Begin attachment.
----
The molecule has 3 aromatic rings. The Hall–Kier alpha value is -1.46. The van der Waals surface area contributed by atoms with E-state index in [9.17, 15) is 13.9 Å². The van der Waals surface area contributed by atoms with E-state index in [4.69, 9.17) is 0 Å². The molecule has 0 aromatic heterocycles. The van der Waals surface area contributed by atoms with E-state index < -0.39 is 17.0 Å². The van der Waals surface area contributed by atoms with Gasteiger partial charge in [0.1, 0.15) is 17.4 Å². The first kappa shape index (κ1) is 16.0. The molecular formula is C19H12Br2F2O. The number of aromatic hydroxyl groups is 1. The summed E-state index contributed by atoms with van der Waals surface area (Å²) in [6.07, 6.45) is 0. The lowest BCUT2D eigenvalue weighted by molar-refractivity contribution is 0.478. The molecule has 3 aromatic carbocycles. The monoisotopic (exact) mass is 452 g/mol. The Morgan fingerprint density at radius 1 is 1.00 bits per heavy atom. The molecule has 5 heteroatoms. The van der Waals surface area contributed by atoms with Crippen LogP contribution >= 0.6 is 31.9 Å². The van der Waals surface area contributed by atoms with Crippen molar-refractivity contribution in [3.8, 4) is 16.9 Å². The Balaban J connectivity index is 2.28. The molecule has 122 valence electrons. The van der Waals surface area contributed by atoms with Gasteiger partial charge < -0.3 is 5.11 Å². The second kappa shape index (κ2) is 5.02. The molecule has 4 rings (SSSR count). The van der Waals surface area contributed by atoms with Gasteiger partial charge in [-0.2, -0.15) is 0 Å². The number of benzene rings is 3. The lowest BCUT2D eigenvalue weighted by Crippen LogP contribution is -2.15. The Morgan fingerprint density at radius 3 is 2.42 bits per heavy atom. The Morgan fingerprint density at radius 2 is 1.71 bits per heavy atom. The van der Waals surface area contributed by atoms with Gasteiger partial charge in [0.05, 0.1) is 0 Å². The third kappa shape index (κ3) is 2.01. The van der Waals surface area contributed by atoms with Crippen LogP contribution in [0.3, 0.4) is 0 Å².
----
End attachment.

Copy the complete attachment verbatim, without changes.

The molecule has 3 aromatic rings. The Hall–Kier alpha value is -1.46. The van der Waals surface area contributed by atoms with E-state index in [9.17, 15) is 13.9 Å². The van der Waals surface area contributed by atoms with E-state index in [4.69, 9.17) is 0 Å². The molecule has 0 aromatic heterocycles. The van der Waals surface area contributed by atoms with E-state index < -0.39 is 17.0 Å². The van der Waals surface area contributed by atoms with Gasteiger partial charge in [0.1, 0.15) is 17.4 Å². The first kappa shape index (κ1) is 16.0. The molecular formula is C19H12Br2F2O. The number of aromatic hydroxyl groups is 1. The summed E-state index contributed by atoms with van der Waals surface area (Å²) in [6.07, 6.45) is 0. The lowest BCUT2D eigenvalue weighted by molar-refractivity contribution is 0.478. The molecule has 3 aromatic carbocycles. The monoisotopic (exact) mass is 452 g/mol. The Morgan fingerprint density at radius 1 is 1.00 bits per heavy atom. The molecule has 5 heteroatoms. The van der Waals surface area contributed by atoms with Crippen LogP contribution >= 0.6 is 31.9 Å². The van der Waals surface area contributed by atoms with Crippen molar-refractivity contribution in [3.8, 4) is 16.9 Å². The Balaban J connectivity index is 2.28. The molecule has 122 valence electrons. The van der Waals surface area contributed by atoms with Gasteiger partial charge < -0.3 is 5.11 Å². The second kappa shape index (κ2) is 5.02. The molecule has 4 rings (SSSR count). The van der Waals surface area contributed by atoms with Gasteiger partial charge in [-0.2, -0.15) is 0 Å². The number of benzene rings is 3. The lowest BCUT2D eigenvalue weighted by Crippen LogP contribution is -2.15. The Morgan fingerprint density at radius 3 is 2.42 bits per heavy atom. The Morgan fingerprint density at radius 2 is 1.71 bits per heavy atom. The van der Waals surface area contributed by atoms with Gasteiger partial charge in [0.05, 0.1) is 0 Å². The third kappa shape index (κ3) is 2.01. The van der Waals surface area contributed by atoms with Crippen LogP contribution in [0.3, 0.4) is 0 Å².